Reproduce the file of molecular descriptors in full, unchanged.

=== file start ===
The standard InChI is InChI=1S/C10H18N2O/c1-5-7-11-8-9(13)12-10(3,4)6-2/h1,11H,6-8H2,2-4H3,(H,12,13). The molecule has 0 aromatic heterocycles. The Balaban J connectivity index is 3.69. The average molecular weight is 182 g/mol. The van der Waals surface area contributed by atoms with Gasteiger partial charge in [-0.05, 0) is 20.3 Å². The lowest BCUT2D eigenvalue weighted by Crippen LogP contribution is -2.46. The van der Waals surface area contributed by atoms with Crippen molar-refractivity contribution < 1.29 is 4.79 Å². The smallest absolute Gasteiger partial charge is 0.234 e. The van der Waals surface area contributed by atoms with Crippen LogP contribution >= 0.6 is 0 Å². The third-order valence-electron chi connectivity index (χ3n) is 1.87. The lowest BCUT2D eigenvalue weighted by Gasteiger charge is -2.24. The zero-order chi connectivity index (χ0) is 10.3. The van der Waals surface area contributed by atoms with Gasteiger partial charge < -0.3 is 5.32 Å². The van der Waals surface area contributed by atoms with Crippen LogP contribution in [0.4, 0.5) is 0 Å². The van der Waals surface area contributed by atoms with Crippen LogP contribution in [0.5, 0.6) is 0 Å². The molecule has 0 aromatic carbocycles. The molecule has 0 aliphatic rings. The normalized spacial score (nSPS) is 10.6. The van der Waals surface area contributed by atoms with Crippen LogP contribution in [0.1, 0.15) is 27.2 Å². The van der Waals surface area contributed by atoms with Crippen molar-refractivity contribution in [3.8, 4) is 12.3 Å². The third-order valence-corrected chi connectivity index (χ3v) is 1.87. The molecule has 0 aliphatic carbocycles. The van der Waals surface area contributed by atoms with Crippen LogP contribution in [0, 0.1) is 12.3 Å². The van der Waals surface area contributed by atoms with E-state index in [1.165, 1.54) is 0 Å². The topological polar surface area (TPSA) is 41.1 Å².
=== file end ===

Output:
The standard InChI is InChI=1S/C10H18N2O/c1-5-7-11-8-9(13)12-10(3,4)6-2/h1,11H,6-8H2,2-4H3,(H,12,13). The molecule has 0 aromatic heterocycles. The Balaban J connectivity index is 3.69. The average molecular weight is 182 g/mol. The van der Waals surface area contributed by atoms with Gasteiger partial charge in [-0.05, 0) is 20.3 Å². The lowest BCUT2D eigenvalue weighted by Crippen LogP contribution is -2.46. The van der Waals surface area contributed by atoms with Crippen molar-refractivity contribution < 1.29 is 4.79 Å². The smallest absolute Gasteiger partial charge is 0.234 e. The van der Waals surface area contributed by atoms with Crippen LogP contribution >= 0.6 is 0 Å². The third-order valence-electron chi connectivity index (χ3n) is 1.87. The lowest BCUT2D eigenvalue weighted by Gasteiger charge is -2.24. The zero-order chi connectivity index (χ0) is 10.3. The van der Waals surface area contributed by atoms with Gasteiger partial charge < -0.3 is 5.32 Å². The van der Waals surface area contributed by atoms with Crippen LogP contribution in [0.4, 0.5) is 0 Å². The van der Waals surface area contributed by atoms with Crippen LogP contribution in [0.5, 0.6) is 0 Å². The molecule has 0 aromatic carbocycles. The molecule has 0 aliphatic rings. The normalized spacial score (nSPS) is 10.6. The van der Waals surface area contributed by atoms with Crippen LogP contribution in [0.1, 0.15) is 27.2 Å². The van der Waals surface area contributed by atoms with Crippen molar-refractivity contribution in [3.8, 4) is 12.3 Å². The third-order valence-corrected chi connectivity index (χ3v) is 1.87. The molecule has 0 aliphatic carbocycles. The van der Waals surface area contributed by atoms with Crippen LogP contribution in [0, 0.1) is 12.3 Å². The van der Waals surface area contributed by atoms with E-state index in [1.165, 1.54) is 0 Å². The topological polar surface area (TPSA) is 41.1 Å².